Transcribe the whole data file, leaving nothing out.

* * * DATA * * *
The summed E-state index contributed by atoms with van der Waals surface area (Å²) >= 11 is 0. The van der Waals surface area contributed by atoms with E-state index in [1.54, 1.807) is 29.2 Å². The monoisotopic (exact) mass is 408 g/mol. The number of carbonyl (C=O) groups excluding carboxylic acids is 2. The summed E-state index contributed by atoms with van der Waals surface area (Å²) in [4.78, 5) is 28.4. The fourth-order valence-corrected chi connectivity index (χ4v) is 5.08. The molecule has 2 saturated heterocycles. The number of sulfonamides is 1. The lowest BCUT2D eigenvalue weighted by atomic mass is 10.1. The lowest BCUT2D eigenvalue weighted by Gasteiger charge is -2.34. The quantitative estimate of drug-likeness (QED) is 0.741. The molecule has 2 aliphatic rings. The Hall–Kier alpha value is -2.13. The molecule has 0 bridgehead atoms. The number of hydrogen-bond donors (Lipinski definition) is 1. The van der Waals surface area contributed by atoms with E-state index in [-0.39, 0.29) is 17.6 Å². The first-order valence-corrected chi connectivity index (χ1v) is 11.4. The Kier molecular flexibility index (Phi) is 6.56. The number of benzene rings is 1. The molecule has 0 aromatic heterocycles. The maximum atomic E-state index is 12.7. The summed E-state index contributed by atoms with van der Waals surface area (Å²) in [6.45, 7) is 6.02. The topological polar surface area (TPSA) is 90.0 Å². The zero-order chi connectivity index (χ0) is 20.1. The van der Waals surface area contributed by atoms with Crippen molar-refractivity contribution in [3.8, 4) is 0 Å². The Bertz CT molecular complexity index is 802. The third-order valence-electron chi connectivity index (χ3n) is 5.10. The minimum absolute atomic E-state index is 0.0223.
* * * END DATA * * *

The summed E-state index contributed by atoms with van der Waals surface area (Å²) >= 11 is 0. The van der Waals surface area contributed by atoms with E-state index in [1.54, 1.807) is 29.2 Å². The monoisotopic (exact) mass is 408 g/mol. The number of carbonyl (C=O) groups excluding carboxylic acids is 2. The summed E-state index contributed by atoms with van der Waals surface area (Å²) in [4.78, 5) is 28.4. The fourth-order valence-corrected chi connectivity index (χ4v) is 5.08. The molecule has 2 saturated heterocycles. The number of sulfonamides is 1. The lowest BCUT2D eigenvalue weighted by atomic mass is 10.1. The lowest BCUT2D eigenvalue weighted by Gasteiger charge is -2.34. The quantitative estimate of drug-likeness (QED) is 0.741. The molecule has 2 aliphatic rings. The Hall–Kier alpha value is -2.13. The molecule has 0 bridgehead atoms. The number of hydrogen-bond donors (Lipinski definition) is 1. The van der Waals surface area contributed by atoms with E-state index in [-0.39, 0.29) is 17.6 Å². The first-order valence-corrected chi connectivity index (χ1v) is 11.4. The Kier molecular flexibility index (Phi) is 6.56. The number of benzene rings is 1. The molecule has 0 aromatic heterocycles. The maximum atomic E-state index is 12.7. The summed E-state index contributed by atoms with van der Waals surface area (Å²) in [6.45, 7) is 6.02. The topological polar surface area (TPSA) is 90.0 Å². The zero-order chi connectivity index (χ0) is 20.1. The van der Waals surface area contributed by atoms with Crippen molar-refractivity contribution in [3.8, 4) is 0 Å². The Bertz CT molecular complexity index is 802. The third-order valence-electron chi connectivity index (χ3n) is 5.10. The minimum absolute atomic E-state index is 0.0223.